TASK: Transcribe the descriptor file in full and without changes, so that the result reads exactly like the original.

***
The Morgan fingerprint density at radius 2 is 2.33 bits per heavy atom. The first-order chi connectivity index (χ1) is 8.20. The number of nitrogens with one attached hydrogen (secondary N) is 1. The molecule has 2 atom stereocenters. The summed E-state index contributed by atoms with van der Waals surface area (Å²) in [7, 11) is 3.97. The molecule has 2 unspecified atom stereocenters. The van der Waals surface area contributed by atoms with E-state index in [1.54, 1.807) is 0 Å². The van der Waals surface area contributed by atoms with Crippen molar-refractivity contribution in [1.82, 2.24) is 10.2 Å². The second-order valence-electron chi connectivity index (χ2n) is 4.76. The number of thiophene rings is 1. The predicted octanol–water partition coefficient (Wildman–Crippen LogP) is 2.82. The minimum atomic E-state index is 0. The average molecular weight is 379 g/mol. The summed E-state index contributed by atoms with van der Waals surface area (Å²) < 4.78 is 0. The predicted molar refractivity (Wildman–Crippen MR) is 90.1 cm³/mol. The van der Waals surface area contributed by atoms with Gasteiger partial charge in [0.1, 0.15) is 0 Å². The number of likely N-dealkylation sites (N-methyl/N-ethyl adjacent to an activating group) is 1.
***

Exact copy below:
The Morgan fingerprint density at radius 2 is 2.33 bits per heavy atom. The first-order chi connectivity index (χ1) is 8.20. The number of nitrogens with one attached hydrogen (secondary N) is 1. The molecule has 2 atom stereocenters. The summed E-state index contributed by atoms with van der Waals surface area (Å²) in [7, 11) is 3.97. The molecule has 2 unspecified atom stereocenters. The van der Waals surface area contributed by atoms with E-state index in [1.54, 1.807) is 0 Å². The van der Waals surface area contributed by atoms with Crippen molar-refractivity contribution in [1.82, 2.24) is 10.2 Å². The second-order valence-electron chi connectivity index (χ2n) is 4.76. The number of thiophene rings is 1. The predicted octanol–water partition coefficient (Wildman–Crippen LogP) is 2.82. The minimum atomic E-state index is 0. The average molecular weight is 379 g/mol. The summed E-state index contributed by atoms with van der Waals surface area (Å²) < 4.78 is 0. The predicted molar refractivity (Wildman–Crippen MR) is 90.1 cm³/mol. The van der Waals surface area contributed by atoms with Gasteiger partial charge in [0.1, 0.15) is 0 Å². The number of likely N-dealkylation sites (N-methyl/N-ethyl adjacent to an activating group) is 1.